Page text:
When Pakistanis look back, 2022 may not be remembered as a good year for the country. The displacement and destruction from flooding caused by our planetary climate emergency has immiserated millions, compounded by the economic shocks from the Ukraine war. Meanwhile, the Pakistani Taliban is back with its bombs and threats, and this time enjoying the tacit support of an Afghan Taliban that is finally in power in Kabul. All of this of course came on the back of the stresses of the Covid-19 pandemic.
These extraordinary circumstances help to explain why the national atmosphere – intensified by the saturation of social media and cable TV – has been so influenced by Imran Khan’s portrayal of his split with the “establishment” (namely, the army and senior judiciary) as an unprecedented, life-and-death struggle.
The former prime minister, who lost power mere months ago after political manoeuvring to cast him out, has continued the brand of fiery populism that characterised his tenure – this time as the political opposition. His rallies have drawn huge crowds and fuelled conspiratorial thinking among his supporters, many of whom believe he was deposed in a foreign-backed “coup”.
But in reality, both Mr Khan and the establishment have enough of a sense of self-preservation to continue to pull their punches, despite the overheated rhetoric, suggesting they remain open to finding a way to end the open feuding.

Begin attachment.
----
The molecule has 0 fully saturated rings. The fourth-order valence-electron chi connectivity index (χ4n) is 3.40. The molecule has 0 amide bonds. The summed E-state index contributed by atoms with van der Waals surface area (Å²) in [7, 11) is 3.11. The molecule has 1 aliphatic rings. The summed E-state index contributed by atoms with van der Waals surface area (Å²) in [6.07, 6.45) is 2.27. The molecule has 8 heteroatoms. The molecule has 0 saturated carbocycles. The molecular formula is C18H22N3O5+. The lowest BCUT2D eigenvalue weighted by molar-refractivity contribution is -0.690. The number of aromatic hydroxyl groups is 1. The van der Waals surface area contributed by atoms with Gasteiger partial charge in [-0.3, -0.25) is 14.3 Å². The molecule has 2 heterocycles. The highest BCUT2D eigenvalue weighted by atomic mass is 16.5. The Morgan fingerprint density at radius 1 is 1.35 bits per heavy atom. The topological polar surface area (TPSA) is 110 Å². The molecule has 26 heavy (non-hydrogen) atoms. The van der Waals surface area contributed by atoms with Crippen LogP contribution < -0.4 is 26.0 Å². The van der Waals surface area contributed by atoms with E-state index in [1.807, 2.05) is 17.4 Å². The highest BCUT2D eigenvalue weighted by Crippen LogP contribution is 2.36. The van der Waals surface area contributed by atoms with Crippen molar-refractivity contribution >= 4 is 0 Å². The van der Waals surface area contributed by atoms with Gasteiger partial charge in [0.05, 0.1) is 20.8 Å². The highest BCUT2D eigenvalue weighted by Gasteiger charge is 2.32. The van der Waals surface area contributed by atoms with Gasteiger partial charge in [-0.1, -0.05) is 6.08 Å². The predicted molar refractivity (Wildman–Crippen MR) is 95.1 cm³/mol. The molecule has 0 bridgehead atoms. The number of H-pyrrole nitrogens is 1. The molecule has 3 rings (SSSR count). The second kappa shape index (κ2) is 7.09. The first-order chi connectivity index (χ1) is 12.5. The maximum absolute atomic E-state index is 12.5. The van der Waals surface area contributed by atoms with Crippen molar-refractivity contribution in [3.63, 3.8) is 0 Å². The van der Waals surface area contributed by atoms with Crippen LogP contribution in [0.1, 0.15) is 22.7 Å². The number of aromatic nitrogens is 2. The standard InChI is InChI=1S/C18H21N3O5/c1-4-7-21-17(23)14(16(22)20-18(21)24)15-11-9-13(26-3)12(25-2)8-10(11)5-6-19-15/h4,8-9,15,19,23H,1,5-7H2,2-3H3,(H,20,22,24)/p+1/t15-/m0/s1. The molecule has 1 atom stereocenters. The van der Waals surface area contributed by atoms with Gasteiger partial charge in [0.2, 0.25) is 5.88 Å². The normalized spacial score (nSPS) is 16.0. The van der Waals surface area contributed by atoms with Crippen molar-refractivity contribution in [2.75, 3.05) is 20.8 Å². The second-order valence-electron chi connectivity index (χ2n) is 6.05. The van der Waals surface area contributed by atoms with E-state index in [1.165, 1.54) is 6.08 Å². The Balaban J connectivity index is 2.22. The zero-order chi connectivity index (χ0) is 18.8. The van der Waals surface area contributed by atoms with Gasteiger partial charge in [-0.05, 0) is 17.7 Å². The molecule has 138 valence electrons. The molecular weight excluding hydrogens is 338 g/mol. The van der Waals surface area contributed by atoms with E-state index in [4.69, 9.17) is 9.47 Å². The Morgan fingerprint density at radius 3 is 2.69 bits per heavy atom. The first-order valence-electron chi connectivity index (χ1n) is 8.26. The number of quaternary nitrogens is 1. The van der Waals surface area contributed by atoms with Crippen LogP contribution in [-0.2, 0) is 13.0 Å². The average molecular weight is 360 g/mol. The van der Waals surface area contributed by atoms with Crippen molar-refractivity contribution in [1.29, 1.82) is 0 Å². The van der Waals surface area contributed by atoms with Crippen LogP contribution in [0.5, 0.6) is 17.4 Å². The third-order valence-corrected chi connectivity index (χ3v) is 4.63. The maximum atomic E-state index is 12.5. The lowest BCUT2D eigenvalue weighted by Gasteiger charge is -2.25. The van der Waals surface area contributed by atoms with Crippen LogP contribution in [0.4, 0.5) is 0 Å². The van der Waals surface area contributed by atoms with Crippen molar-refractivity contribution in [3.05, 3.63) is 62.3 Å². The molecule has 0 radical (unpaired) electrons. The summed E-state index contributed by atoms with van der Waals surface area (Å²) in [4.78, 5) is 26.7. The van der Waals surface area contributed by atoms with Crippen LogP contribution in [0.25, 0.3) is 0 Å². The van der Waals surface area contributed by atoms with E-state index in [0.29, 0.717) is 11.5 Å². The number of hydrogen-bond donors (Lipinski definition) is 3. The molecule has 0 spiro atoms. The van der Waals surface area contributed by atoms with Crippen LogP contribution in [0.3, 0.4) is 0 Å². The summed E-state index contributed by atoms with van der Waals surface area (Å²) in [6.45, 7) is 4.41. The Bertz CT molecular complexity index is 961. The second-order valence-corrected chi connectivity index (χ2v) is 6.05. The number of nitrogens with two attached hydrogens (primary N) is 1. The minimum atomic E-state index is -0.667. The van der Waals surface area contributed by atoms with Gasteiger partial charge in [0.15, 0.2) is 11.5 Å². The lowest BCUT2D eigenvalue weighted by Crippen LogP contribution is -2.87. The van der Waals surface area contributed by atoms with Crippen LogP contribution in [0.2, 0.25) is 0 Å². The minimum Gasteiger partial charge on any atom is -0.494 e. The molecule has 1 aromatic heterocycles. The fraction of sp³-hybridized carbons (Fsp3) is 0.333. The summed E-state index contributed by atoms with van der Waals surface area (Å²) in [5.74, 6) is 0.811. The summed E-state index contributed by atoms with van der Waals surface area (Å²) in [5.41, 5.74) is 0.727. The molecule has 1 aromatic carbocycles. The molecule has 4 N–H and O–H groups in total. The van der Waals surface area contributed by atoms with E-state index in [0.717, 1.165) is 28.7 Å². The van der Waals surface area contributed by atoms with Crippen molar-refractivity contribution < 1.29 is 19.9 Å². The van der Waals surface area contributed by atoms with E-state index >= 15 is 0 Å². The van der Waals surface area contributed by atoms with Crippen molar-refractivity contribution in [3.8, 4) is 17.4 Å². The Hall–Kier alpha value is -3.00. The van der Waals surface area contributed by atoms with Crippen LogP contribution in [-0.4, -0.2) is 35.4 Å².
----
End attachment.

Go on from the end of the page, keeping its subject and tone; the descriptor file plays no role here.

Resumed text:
It is worth remembering that in the 1980s, before Mr Khan’s time in politics, he led Pakistan’s national cricket team while the country was under the authoritarian rule of Gen Zia ul Haq. It was a time when cricket was carefully employed to normalise an often deeply unpopular leadership.
After many years of reliable service as the celebrity face of such efforts, Mr Khan retired from sport and was ushered into Pakistan’s increasingly democratic political system by Lt Gen Hamid Gul, Gen Zia’s military spymaster. Lt Gen Gul stated on the record that Mr Khan’s value was a “third force” that could disrupt the emerging consensus among the country’s two biggest political parties to take on the military’s political influence rather than fighting each other. Mr Khan has yet to show any regret for having played this role, or any indication that he would reject it in the future.
When Mr Khan was in office, his main political challenge was over who would be appointed as the next Chief of Army Staff, as the incumbent, Gen Qamar Bajwa, approached his mandated retirement (which is, incidentally, scheduled for next week). Although the constitution mandates that the prime minister selects the army chief, historically this has been more of a formality. And it is the army chief who has tended to have a say over the political fortunes of the prime minister rather than the other way round.
Mr Khan’s close personal relationship with his preferred candidate, Lt Gen Faiz Hameed, appeared to have been heading towards a situation where the two might have propped up each other in power indefinitely. The entire thrust of the establishment’s actions against Mr Khan (from supporting the parliamentary no-confidence motion that brought down his government, to the Election Commission's imposition of a five-year ban on him running for office) has been designed to ensure that he could not influence this transition in military leadership.